Exchanges:The Online Journal of Teaching and Learning in the CSU

An Electronic Portfolio Project with Graduating Psychology Majors

L. Mark Carrier and Larry Rosen

CSU Dominguez Hills

Electronic portfolios are web sites, CD-ROMs, or multimedia tools that document a student's body of work and thoughts about courses, curricula, and experiences in the academic major or the university. E-portfolios support alternative student assessment approaches (Barrett, 1998), aid program assessment, and are portable and easily distributed (Aschermann, 1999; Lankes, 1995). E-portfolios are linked easily to databases. The cross-platform format of web sites and multimedia elements (e.g., JPG and GIF for images) is useful for employment and academic program applications (Barrett, 1998). E-portfolios foster active learning, motivate students, provide feedback, promote discussion about students, are accessible, can store multiple media, are easy to upgrade, and allow cross-referencing of student work (Lankes, 1995; University of Delaware Educational Technology Laboratory, 2001; Wiedmer, 1998).

In the Fall 2000 semester, a pilot project was undertaken in which graduating psychology majors at the California State University, Dominguez Hills created e-portfolios as part of a course requirement. The e-portfolio was intended to serve as (a) an assessment of the student's understanding of psychological material and concepts, (b) a vehicle for the student to highlight his or her success as a CSUDH psychology undergraduate, (c) a product that could serve as an electronic resume for future employment (Casson, 1999), and (d) a graduate school application adjunct. The course was Senior Seminar in Psychology, which ". . . integrate[s] previous work and experience by emphasizing the application of theoretical models and research designs and the relationship among theory, research, and the dissemination of research findings" (University Catalog, 2001, p. 340). The specific topic of the seminar varies by instructor and is usually associated with the instructor's areas of expertise. In this case, the co-instructors (the authors) selected Applied Cognitive Psychology as the content area for the course.

The curriculum of the course was divided into two components: the content portion and the e-portfolio portion (Table 1). 1 The course grade was evenly split between these two components. For the content component, students read primary sources related to three subtopics: Introduction to Cognitive Psychology, Real-World Memory, and Cognition & Cyberspace. The students' comprehension of the content area was assessed through in-class exams, homework assignments, and participation in in-class discussions and activities. The authors taught the e-portfolio component of the course using four portfolio instruction methods (Table 2). At the start of the e-portfolio component, basic computer skills were addressed. Deficits in basic skills--the ability to use the mouse, menus, word processing, e-mail, and Internet browsing--were rectified using on-line tutorials and assessed with on-line multiple-choice tests via web-based SmartForce software accessed from campus.

Students then began preparing web-based e-portfolios. Several authors have described the necessary hardware and software requirements for creating e-portfolios (Barrett, 2000; Corbett-Perez & Dorman, 1999; Farmer, 1997; Inkrott, 2001; Lankes, 1995; Tuttle, 1997; Wiedmer, 1998). Our students utilized one of the general-purpose computer laboratories on the campus, as well as computer equipment in the Psychology Laboratory affiliated with the Department of Psychology. The ideal portfolio included (a) a statement of academic and career goals; (b) past psychology-related work including projects, papers, examinations, and so forth; (c) awards and honors; (d) original video and audio segments designed to highlight aspects of the student's university experience; (e) a resume; and (f) any additional materials encapsulating a student's experience as a psychology major. E-portfolios were recorded onto CD-ROM. All completed e-portfolios included at least some of the basic attributes specified for A- or B-level projects in the e-portfolio grading rubric (see Table 3).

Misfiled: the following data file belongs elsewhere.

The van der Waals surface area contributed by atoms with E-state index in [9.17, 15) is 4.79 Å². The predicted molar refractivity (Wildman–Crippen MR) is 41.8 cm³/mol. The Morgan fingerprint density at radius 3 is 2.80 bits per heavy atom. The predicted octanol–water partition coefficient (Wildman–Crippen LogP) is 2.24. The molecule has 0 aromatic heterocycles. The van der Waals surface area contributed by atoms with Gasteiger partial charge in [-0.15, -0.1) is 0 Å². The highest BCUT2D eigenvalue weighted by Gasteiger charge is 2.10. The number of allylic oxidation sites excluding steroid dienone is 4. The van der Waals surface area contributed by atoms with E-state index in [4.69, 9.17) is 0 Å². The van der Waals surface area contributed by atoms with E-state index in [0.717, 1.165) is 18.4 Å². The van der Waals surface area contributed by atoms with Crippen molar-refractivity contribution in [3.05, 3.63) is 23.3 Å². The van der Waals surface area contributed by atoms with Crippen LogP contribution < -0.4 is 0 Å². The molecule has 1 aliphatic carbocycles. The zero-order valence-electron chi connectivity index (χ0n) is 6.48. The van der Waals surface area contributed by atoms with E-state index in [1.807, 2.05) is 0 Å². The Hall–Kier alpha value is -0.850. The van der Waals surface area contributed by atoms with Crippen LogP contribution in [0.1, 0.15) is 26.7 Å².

The students' private information was kept confidential in three ways. First, at the beginning of the term all students were informed of the types of information that they would be asked to provide in their web sites. By means of a written consent form, the students were given the opportunity not to reveal their personal information to individuals other than the instructors. Second, it was made clear that private information included in the e-portfolios could be edited in order to prevent its dissemination if the students so desired. For example, students who had low GRE scores and did not want to have them seen by other students or individuals were instructed to identify the date the GRE was taken without indicating the actual scores; students were not penalized for this decision. Third, the instructors did not publish the e-portfolios on a central web site on the Internet. Instead, the instructors volunteered to assist outside of class any student who wanted to publicly post his or her web sites.

Keeping third-party information confidential was also an important issue. For example, someone writing a letter of recommendation might not have wanted it read by anyone other than the intended recipient. Students were instructed to discuss with the letter-writers the plan to include the letters in the e-portfolios. In addition, the instructors talked with various third parties (known by the instructors) to explain the purpose of including the information in the e-portfolios. However, this turned out to be a difficult issue to address. Consider a student who wants to put a sample of his or her writing on the web site. If the writing sample is to be scanned in and includes comments handwritten by the instructor to the student, the confidentiality of those comments ought to be protected as well. To address the confidentiality of this information it may be necessary in the future to use third-party consent forms; however, the authors fear that this would place a significant burden upon the students in the course and hamper their ability to put together quality portfolios.